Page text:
Agents of Intelligence

Don’t worry!  It’s not Monday!!!!

We had some delay with Stephen’s Monday post, so without further adieu…….

With the hullabaloo surrounding recent revelations involving rather nefarious actions by the FBI in collusion with the Democrats, the news media outlets, and FusionGPS it seems an appropriate time to inquire into the nature of intelligence agencies and services in a more abstract manner and objectively evaluate the value thereof.

When we think of intelligence agencies the first which usually comes to mind is the Central Intelligence Agency, or CIA, but it has been the FBI which has been more in the news of late, as well as the NSA from time to time.

As you know, the CIA grew out of the OSS, military intelligence during World War II, and continued to grow through the Korean and Vietnam conflicts even unto the present day.

However, immediately after the war there was a considerable discussion of simply disbanding the OSS altogether.  The war was over and there did not appear to be any real need to continue the organization in peace time at a considerable expense to the taxpayer, after all government agencies are expensive and cutting back on federal spending has always been considered the “peace dividend” when the nation can pay down its war debt.

This is exactly what had happened after the first World War when President Calvin Coolidge maintained a quite strict, some would say parsimonious constraint of federal spending helping the economy to thrive in the roaring twenties.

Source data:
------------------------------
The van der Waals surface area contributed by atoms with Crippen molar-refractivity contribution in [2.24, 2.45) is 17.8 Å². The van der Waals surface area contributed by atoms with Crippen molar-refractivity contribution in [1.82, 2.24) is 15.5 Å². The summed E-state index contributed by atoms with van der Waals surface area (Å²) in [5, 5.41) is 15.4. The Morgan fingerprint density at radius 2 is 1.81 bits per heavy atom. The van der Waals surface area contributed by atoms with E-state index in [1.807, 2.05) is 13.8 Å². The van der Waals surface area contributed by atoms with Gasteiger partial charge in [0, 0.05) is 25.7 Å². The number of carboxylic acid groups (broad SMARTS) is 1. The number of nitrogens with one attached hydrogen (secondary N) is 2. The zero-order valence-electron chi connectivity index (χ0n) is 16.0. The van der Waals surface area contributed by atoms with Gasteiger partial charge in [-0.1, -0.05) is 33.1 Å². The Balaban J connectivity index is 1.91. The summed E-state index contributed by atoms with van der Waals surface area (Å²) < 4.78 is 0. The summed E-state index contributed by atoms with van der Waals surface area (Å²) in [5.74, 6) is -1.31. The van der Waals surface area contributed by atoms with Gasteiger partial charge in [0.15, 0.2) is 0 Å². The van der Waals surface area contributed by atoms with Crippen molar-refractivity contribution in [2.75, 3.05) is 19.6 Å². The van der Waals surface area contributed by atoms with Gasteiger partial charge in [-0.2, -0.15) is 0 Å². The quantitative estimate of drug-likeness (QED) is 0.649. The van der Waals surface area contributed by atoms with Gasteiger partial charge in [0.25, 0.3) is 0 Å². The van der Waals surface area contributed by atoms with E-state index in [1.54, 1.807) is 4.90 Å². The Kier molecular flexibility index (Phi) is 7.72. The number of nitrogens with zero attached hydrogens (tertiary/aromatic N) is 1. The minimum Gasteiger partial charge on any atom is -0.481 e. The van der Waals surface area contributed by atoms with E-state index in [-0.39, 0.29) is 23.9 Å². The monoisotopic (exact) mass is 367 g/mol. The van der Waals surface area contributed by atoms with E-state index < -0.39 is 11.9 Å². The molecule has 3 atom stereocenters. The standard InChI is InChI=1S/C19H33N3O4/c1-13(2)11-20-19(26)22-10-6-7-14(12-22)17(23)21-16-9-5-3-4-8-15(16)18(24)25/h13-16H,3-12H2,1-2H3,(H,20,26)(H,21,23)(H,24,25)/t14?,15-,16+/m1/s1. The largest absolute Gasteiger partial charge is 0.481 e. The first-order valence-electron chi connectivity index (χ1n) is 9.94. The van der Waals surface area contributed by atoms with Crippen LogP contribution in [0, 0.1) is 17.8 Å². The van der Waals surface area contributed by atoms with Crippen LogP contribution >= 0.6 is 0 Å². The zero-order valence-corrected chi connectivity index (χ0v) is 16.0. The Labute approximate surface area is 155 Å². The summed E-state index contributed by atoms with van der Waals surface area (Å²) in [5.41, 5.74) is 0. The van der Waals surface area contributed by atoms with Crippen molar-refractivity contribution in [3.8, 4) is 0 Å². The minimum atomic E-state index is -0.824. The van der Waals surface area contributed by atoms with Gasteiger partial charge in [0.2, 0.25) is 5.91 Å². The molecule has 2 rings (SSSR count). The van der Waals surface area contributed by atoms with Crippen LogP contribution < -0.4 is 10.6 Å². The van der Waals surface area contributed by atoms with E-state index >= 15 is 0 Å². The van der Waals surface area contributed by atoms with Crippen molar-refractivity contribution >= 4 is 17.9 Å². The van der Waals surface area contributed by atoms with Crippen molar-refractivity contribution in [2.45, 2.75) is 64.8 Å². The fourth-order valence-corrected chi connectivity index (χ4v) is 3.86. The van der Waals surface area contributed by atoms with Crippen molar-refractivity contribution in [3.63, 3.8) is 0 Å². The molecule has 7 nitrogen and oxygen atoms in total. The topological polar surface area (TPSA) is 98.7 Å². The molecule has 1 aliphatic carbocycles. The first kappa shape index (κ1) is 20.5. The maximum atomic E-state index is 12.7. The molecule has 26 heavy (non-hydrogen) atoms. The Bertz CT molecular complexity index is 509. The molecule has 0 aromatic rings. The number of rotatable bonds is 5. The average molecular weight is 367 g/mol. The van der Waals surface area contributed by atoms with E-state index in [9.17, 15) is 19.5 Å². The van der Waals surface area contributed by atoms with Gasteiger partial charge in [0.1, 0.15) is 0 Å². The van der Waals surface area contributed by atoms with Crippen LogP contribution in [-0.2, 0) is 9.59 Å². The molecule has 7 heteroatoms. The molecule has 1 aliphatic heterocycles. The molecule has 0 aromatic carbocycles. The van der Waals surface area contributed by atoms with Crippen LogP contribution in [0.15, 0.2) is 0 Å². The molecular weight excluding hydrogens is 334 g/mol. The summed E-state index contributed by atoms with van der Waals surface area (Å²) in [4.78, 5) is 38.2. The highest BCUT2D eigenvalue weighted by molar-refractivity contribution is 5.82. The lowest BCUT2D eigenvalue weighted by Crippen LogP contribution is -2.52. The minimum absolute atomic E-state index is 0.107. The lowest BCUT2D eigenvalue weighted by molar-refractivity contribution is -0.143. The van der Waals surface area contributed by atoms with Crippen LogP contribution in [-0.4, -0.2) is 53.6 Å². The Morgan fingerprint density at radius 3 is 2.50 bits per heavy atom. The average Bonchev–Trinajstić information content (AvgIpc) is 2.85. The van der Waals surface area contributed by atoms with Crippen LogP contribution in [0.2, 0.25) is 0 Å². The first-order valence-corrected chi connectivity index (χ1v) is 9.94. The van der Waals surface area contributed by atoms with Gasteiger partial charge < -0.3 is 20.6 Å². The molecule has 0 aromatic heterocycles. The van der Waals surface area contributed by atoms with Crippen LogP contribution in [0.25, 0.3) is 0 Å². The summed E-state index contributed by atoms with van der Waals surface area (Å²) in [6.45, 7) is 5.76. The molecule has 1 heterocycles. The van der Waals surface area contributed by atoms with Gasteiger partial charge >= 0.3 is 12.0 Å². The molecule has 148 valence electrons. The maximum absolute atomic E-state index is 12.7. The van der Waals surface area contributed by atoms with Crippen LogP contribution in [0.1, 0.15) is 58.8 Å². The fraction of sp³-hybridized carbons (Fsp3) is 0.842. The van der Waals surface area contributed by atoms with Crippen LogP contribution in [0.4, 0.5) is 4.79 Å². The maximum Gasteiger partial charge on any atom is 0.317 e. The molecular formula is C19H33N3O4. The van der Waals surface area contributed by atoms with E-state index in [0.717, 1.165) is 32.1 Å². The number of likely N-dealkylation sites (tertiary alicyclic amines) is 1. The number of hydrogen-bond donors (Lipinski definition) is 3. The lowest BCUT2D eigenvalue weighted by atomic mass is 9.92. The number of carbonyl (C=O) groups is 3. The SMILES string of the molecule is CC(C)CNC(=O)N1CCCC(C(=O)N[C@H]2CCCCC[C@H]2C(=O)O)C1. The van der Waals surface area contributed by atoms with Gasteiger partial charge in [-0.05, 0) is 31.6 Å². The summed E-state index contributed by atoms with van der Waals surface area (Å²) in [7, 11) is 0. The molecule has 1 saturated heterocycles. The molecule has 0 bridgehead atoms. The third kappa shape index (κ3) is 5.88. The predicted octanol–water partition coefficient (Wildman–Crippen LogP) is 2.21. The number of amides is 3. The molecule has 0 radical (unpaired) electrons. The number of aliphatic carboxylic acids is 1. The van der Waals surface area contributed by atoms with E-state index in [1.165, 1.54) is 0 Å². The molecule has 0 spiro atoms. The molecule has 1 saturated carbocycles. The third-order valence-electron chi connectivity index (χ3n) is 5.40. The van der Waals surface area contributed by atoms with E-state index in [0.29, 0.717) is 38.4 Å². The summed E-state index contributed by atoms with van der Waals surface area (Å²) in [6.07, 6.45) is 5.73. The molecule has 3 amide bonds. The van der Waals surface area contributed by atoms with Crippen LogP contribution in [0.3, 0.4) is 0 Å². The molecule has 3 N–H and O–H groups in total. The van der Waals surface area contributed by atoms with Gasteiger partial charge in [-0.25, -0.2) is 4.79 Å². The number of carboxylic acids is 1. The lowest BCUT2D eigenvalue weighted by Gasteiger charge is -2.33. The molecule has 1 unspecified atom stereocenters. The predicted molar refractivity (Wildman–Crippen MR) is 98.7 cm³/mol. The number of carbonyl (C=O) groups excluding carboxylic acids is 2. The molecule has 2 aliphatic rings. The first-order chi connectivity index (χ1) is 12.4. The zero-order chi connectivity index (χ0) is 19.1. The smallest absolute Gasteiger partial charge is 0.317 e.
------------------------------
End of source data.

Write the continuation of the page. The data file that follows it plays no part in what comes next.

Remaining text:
After all, there is no real need to maintain a wartime footing in a time of peace, as the general purpose of the military in time of peace is not to win a war by overwhelming force, but simply to repel an evasion until greater forces can be mobilized and brought to bear.  America had always until that time assumed a generally defensive posture in foreign affairs in preference to an aggressive one.

However, the intelligence agency was continued, as well as a number of others added to the growing alphabet soup of Washington, DC.  Thus, it behooves us to look into the nature of the intelligence services itself, rather than blithely presuming that it is all the same and all naturally beneficial to the state or else we would not be doing it.  (See

Intelligence of a non-military, peacetime nature can readily be broken down into three separate categories of information gathering, foreign operations, and counter espionage.  (In times of war the focus of such intelligence is naturally and substantively different.)

While I understand that it is easy to see a natural overlap of intelligence gathering with the other two categories, I am specifically referring to that information not directly tied to such operations and functions.

One of the most beneficial and at the same time non-controversial employment of intelligence is not actually what most people would even consider espionage, but a more general collection and analyzing of common data and often public information.

It is beneficial to know the social and political mood of other nations and cultures, if the people are poor and desperate, whether such nation is stable or riddled with strife and discontent, how developed and efficient their industry, infrastructure, and institutions simply are.

Much of this data is readily available simply by having people live amongst the local populace with an ear to the news, the culture, the religion, and the local politics.  In the early days of the cold war, the Soviets garnered a lot of information about the United States and our technology simply by having their agents visit the public libraries and read the news papers.